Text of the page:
The lesions of rickets result from failure of mineralization, which includes both impaired endochondral ossification and failed mineralization of osteoid. This results in the presence of excess osteoid as well as the prominent nodular thickenings of cartilage which are apparent grossly. The enlarged irregular physis is composed of increased numbers of disorganized chondrocytes, as seen in this case. The metaphyses are flared secondary to impaired osteoclast removal of cartilage and unmineralized bone (osteoid) from the cutback zones. Osteoclasts cannot bind unmineralized matrix, impairing remodeling and resulting in accumulation of unmineralized osteoid and cartilage.(1) Naturally occurring rickets is uncommon in sheep, cattle, horses, dogs, and cats; llamas and alpacas are highly susceptible and pigs are susceptible when they dont receive adequate feed supplementation. There is also a genetic form in pigs which is similar to a condition that occurs in people.(4) Like rickets, the pathogenesis of osteomalacia also involves defective mineralization, but is a condition that occurs in adult animals after the growth plates have closed and therefore does not involve growth plates. Osteo-malacia results in increased amounts of unmineralized osteoid at sites of pressure or stress.

Vitamin D3 is formed in the skin and can also be absorbed in the diet, as can vitamin D2. It is stored in fat or transported to the liver where it must undergo the first step of activation, hydroxylation. Once hydroxyl-lated in the liver, 25-hydroxycholecalciferol [25(OH)D3], which is the primary form of vitamin D in circulation, must again be hydroxylated in the kidney by 1α-hydroxylase, to form1, 25-dihydrox-ycholecalciferol [1,25(OH)2D3], the metabolically active form of vitamin D. Formation of this metabolically active form in the kidney is regulated by serum phosphorus and calcium concentrations and parathyroid hormone. The metabolically active form of vitamin D acts to mobilize calcium from bone in order to maintain serum calcium concentration, by maturation and activation of osteoclasts. The precise mechanism by which vitamin D influences bone growth is not completely understood, but may be indirectly through calcium and phosphorus concentration, or through direct interaction with osteoblasts and chondrocytes.(4)


1. Carlson CS, Weisbrode SE. Bones, joints, tendons and ligaments. In: McGavin MD, Zachary JF, eds. Pathologic Basis of Veterinary Disease. 5th ed. St. Louis, MO: Mosby Elsevier; 2012:946-949.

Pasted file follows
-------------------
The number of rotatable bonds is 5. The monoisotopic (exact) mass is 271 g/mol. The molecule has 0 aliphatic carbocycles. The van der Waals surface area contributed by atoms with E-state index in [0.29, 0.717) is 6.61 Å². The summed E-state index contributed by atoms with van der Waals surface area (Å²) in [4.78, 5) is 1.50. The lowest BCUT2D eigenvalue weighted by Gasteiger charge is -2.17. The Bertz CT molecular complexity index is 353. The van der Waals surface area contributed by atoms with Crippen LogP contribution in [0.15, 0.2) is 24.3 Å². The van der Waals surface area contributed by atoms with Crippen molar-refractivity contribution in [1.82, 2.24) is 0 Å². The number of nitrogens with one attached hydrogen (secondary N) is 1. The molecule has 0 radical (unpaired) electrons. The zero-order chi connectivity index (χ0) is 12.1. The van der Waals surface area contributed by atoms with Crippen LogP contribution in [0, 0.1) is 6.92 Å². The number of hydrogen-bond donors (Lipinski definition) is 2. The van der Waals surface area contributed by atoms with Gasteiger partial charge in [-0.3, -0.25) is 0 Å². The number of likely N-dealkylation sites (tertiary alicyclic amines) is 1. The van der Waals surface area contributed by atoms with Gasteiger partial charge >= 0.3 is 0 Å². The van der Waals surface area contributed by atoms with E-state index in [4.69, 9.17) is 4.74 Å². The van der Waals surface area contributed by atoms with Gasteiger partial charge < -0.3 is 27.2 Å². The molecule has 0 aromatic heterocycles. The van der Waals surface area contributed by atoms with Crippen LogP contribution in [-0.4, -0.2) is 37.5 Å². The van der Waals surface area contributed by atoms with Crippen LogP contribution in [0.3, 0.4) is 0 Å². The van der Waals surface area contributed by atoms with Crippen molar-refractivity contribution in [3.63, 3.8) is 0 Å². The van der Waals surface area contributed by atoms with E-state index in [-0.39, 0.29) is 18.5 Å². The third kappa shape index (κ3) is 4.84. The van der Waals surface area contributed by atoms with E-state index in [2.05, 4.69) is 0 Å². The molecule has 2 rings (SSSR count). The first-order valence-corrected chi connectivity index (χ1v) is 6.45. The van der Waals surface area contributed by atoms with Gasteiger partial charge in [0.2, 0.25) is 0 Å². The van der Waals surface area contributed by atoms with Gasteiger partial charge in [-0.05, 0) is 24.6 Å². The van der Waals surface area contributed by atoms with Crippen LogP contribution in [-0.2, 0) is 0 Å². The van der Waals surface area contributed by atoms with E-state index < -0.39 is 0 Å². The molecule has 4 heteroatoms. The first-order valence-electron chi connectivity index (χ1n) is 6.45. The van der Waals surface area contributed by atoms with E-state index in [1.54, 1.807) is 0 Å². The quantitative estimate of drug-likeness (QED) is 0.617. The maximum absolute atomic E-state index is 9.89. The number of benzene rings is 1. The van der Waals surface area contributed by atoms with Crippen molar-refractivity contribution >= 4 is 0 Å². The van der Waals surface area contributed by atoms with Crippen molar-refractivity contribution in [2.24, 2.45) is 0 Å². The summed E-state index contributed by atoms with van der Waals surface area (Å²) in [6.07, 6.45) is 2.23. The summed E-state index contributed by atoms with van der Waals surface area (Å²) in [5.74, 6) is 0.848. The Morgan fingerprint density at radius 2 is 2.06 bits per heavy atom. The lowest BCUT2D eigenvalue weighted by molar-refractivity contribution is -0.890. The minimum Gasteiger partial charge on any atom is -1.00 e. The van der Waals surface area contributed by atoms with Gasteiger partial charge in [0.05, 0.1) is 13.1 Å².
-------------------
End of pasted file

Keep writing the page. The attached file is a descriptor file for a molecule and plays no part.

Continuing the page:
2. Dittmer KE, Firth EC, Thompson KG, Marshall JC, Blair HT. Changes in bone structure of Corriedale sheep with inherited rickets: A peripheral quantitative computed tomography assessment. The Veterinary Journal. 2011;187: 369-373.

3. Dittmer KE, Howe L, Thompson KG, Stowell KM, Blair HT, Cockrem JF. Normal vitamin D receptor functions with increased expression of 25-hydroxyvitamin D3-24-hydroxylase in Corriedale sheep with inherited rickets. Res Vet Sci. 2011;91(3):362-369.

4. Dittmer KE, Thompson KG. Vitamin D Metabolism and Rickets in Domestic Animals: A Review. Vet Pathol. 2011;48:389-407.

5. Dittmer KE, Thompson KG, Blair HT. Pathology of inherited rickets in Corriedale sheep. J Comp Path. 2009;141:147-155.

6. Lorenz-Depiereux B, Bastepe M, Benet-Pages A, Amyere M, Wagenstaller J, Muller-Barth U, Badenhoop K, Kaiser SM, Rittmaster RS, Shlossberg AH, Olivares JL, Loris C, Ramos FJ, Glorieux F, Vikkula M, Juppner H, Strom TM. DMP1 mutations in autosomal recessive hypophosphatemia implicate a bone matrix protein in the regulation of phosphate homeostasis. Nature Genetics. 2006;38:1248-1250.

7. Pearson OM, Lieberman DE. The aging of Wolff's "law": Ontogeny and responses to mechanical loading in cortical bone. Yearbook of Physical Anthropology. 2004;47: 63-99.

8. Rauch F. Material matters. A mechanostat-based perspective on bone development in osteogenesis imperfecta and hypophosphatemic rickets. Journal of Musculoskeletal and Neuronal Interactions. 2006;6:142-146.

9. Reid IR, Hardy DC, Murphy WA, Teitelbaum SL, Bergfeld MA, Whyte MP. X-linked hypophosphatemia: A clinical, biochemical, and histopathologic assessment of morbidity in adults. Medicine. 1989;68:336-352.

10. Thompson KG. Bones and joints. In: Maxie MG, ed. Jubb, Kennedy, and Palmer's Pathology of Domestic Animals. 5th ed. Vol1. Philadelphia, PA: Elsevier Saunders; 2007:1-184.

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1-1. Ribs

1-2. Ribs

1-3. Rib

1-4. Rib

1-5. Rib